“Yeah” He said and then I kept going and left him. Hahahahha! Well, hold on…I’ll redeem myself.
What he doesn’t know is this average athlete is about to help him out. I have a phone in my little bike bag. Most triathletes have some kind of quick flat tire changer in their bike bag _ or no bike bag to weigh down their uber light titanium $10,000 bike. Not me. You know how I change a flat? I make friends with the mobile bike unit guy and get his number. I grab my phone out of my bike bag and call the coolest bike guy. He’s cool because he gave me his number. I’ve had it for over a year, and this is the first time I get to use it. I hope he gave me the right number. Let’s test this out. “Hey…It’s LESLIE!!! HAHAHAHAH! No, no, I’m fine, but there’s a guy at mile 14 with a flat. Looks like he’s a pretty good contender, might wanna help him out.”
Yeah, I’m pretty awesome. I called for help while clipped in and “racing” (read that last word while using your own quote fingers. It’s okay.) So see, us professional average pudgy triathletes are loud and obnoxious and have the audacity to encourage you when you fly by us. You know who we are. You’re generous with us when you don’t pummel us over while passing. We try to stay out of your way. But today, we shared a moment on the course. I’m sure my efforts helped the guy back on track to win the race. I’m going to go ahead and claim that because I didn’t get his bib number, and pretty much, with those helmets on, I think it’s safe to say that yes, all triathletes look alike. So I can’t check. I’ll just go ahead and assume I helped some guy win it all.
I head back into the park to finish the bike, and what is this? Another uphill finish. Hey fellas, for photography’s sake, and for the sake of my kids watching me bring this bitch of a ride in, how about you find a better more downhill return to transition? How about you put transition at the bottom of the hill next year? Heck, even at a flat would be great. Geez.
My T2 (uh, Transition two) is faster because I have cool accessories like zip ties on my shoes. I switch out shoes, take a swig of water, exchange helmet for running visor and go. And there’s the jello legs. It’s like nothing I’ve ever experienced before. I will give the race coordinators a little nudge here, the run out of transition IS down hill. Then it’s uphill again. I hear my name from two fellow tri pals. They opted to not do this race. I’d ask why, but I’m going uphill, can’t breathe, and I think I’ve figured out they knew better than to sign up for this course. It’s HARD! Still, the fact that Heather and Barb showed up at 6 a.m. to cheer on fellow triathlon pals, says a lot. I really should do that some time.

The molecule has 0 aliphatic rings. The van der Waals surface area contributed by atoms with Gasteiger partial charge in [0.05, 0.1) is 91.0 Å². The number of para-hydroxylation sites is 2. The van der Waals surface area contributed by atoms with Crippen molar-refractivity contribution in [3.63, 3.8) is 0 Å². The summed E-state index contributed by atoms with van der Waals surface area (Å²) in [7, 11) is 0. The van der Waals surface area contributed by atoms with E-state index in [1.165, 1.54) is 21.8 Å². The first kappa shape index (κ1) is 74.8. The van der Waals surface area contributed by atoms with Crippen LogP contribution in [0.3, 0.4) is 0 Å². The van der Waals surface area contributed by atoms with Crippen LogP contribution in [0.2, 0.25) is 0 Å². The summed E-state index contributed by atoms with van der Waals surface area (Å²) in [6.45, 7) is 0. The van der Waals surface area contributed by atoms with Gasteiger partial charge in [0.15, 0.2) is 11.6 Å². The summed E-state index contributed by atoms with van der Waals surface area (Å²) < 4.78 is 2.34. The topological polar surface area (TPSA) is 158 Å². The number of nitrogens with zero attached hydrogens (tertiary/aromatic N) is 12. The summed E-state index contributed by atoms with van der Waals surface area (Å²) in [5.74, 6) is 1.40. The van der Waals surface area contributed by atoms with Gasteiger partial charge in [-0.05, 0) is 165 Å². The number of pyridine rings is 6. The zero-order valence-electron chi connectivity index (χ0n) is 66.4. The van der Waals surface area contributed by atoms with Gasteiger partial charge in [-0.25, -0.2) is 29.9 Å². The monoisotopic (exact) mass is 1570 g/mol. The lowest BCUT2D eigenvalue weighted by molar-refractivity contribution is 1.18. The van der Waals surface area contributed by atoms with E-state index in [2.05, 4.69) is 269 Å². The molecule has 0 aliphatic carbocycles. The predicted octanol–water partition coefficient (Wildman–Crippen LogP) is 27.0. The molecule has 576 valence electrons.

I wave, thank them, and turn toward the course and there’s an off road hill that is so steep, it looks like it could use a safety rail. It’s probably one of Omaha’s premiere sledding slopes, and I’m climbing up it with my kids watching. As soon as I get out of sight, I walk about a minute to let my lungs and quads catch up with the rest of me. There’s a couple of other steep hills that are sooo steep….”How steep are they?”…that it’s dangerous for me to even go down hill at this point. And again, although I pleasantly find myself at the turnaround sooner than I’d remembered from last year. Granted, last year, I
ran walked double the distance, so duh, of course the turnaround is closer! And on my way back to finish this entire crazy triathlon, I was reminded of why this particular triathlon is such a big deal _ it’s a really tough course. I’m talking really tough. Yes, I’m out of shape, and have taken my training for granted and become complacent. Sure, all of that. But also, just ask one of those elite triathletes who breezed by me today, they’ll even tell ya, it’s one of the toughest courses of their season. It’s uphill on the bike and run, the entire way. (How do they do that anyway?) If possible, I’m certain that swim was uphill as well. I’m looking into it. So, hi_fives to me, for not only doing it, but meeting my goal of under two hours _ I came in at 1 hour and 50 minutes.
I am so proud of Julianne who sprinted up that hill to the finish and had a great time as well. Every finish with JulzHOLLA!, every hug at the finish line, crushes every doubt as to why we do this: for the glory. And for the t_shirts of course.
That’s how I roll.
Song of the day: Good Life by One Republic
When the Hy Vee opened at the front of our subdivision, we might have gone and taken pictures. Some people take their kids to Disneyworld…I mean really, look at that beautiful artwork of veggies at the grocery store!
Today I decided to do something unprecedented, to prove one of my claims. The one where I claim that I’m getting a workout while grocery shopping. I keep trying to explain to the trainers at my gym, that the way I do grocery shopping, it’s a workout. So, I decided to prove it. My pre_game warm up was a shower, coffee and stretch. I put my Nike + chip on my flip flop (I figured my running shoes was a bit overkill) and with lists in hand, and planned my 2 hour happy mommy time for giant grocery shopping. The Nike+ chip, magically calculates your pace, your calories burned, and the distance you went.